In an en banc decision, the D.C. Circuit Court of Appeals affirmed Ali Hamza al-Bahlul's conviction for conspiracy to commit war crimes.
Latest in United States v. Al Bahlul
Lawfare's Alex Loomis has a fascinating new paper up on SSRN about the scope of Congress's Article I power to "define and punish . . . Offences against the Law of Nations." But it's important to stress what Alex's article does not answer: Although Jack has suggested that Alex's analysis is relevant to the ongoing D.C. Circuit litigation in Al Bahlul over the constitutional powerof Guantánamo military commissions to try offenses like inchoate conspiracy, it goes only to the Article I question presented therein--whether Congress has the power to define inchoate conspiracy as an offense against the law of nations, as it has done in 10 U.S.C. § 950t(29). A wholly separate question--which Alex's paper does not seek to answer (see, e.g., footnote 357)--is whether Article III nevertheless prohibits a military, as opposed to civilian, court from trying the offense. As this post explains, there are compelling reasons why Congress should receive less deference in that context.
The brief was submitted to the D.C. Circuit yesterday, by the Guantanamo detainee's lawyers.
In part, the majority and dissenting opinions in al Bahlul v. United States reflect two different methodological approaches to the central question, formal or functional. But al Bahlul doesn't simply turn on whether one applies one or the other approach. So even as the majority correctly resorted to formalism in resolving al Bahlul's Article III challenge to his conspiracy conviction, properly applied, the Supreme Court's more functional approach ought to have produced the same result.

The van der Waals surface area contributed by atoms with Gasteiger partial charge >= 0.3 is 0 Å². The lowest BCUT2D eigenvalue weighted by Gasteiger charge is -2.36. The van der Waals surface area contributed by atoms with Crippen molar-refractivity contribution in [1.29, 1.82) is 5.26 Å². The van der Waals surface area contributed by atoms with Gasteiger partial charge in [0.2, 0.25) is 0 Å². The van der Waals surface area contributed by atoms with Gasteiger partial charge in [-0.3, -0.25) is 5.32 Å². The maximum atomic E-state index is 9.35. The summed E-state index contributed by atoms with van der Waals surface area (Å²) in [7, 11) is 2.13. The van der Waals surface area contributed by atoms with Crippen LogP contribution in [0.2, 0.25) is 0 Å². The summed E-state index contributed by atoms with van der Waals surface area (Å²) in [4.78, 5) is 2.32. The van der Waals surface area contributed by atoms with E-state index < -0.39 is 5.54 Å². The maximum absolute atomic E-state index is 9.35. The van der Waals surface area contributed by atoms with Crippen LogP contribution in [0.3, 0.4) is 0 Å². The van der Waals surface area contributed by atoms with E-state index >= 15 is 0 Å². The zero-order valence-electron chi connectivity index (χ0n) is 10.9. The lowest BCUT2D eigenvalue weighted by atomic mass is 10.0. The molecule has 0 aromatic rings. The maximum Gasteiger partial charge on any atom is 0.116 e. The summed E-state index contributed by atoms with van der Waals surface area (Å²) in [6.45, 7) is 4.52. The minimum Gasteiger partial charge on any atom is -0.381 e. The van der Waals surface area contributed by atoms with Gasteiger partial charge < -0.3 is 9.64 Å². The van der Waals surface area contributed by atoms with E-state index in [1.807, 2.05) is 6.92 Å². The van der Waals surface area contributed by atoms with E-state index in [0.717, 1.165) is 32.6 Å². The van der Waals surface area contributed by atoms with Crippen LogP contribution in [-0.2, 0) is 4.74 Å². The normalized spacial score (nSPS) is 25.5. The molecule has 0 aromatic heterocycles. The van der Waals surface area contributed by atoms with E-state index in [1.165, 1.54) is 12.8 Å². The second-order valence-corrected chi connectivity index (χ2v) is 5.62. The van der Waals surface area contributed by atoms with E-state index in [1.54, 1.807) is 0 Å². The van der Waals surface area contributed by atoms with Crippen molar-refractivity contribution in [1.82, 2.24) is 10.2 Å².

On June 12, a three-judge panel of the D.C. Circuit handed down its decision in the most recent iteration of Al Bahlul v. United States, vacating defendant Ali Hamza Suliman al Bahlul’s conviction for inchoate conspiracy. Al Bahlul’s other convictions had previously been vacated by the D.C.
Both Judge Henderson's dissent in al Bahlul and Peter Margulies's post criticizing the al Bahlul majority assume that courts should take a functional approach to the permissible scope of the jurisdiction of non-Article III military courts--and therefore balance a series of prudential factors in determining when military courts should be allowed to try offenses or offenders not previously subject to military jurisdiction. In this post, I explain why, at a fundamental level, formalism, and not functionalism, is the appropriate analytical mode--and, therefore, why both Judge Henderson's dissent and Peter's critique miss the mark. If anything, the biggest flaw in Judge Rogers' majority opinion is its failure to do more to explain why a formalistic approach is called for in this context. This post aims to fill that gap.
Friday’s D.C. Circuit decision on military commissions, Al Bahlul v. United States, rests on a narrow, grudging reading of Congress’s war powers. The court fails to accord Congress the deference that the Define and Punish Clause and Necessary and Proper Clause contemplate. Judge Henderson’s comprehensive and thoughtful opinion may have been the dissent in this round. Don’t be surprised, however, if it provides a template for the last word in this long-running case.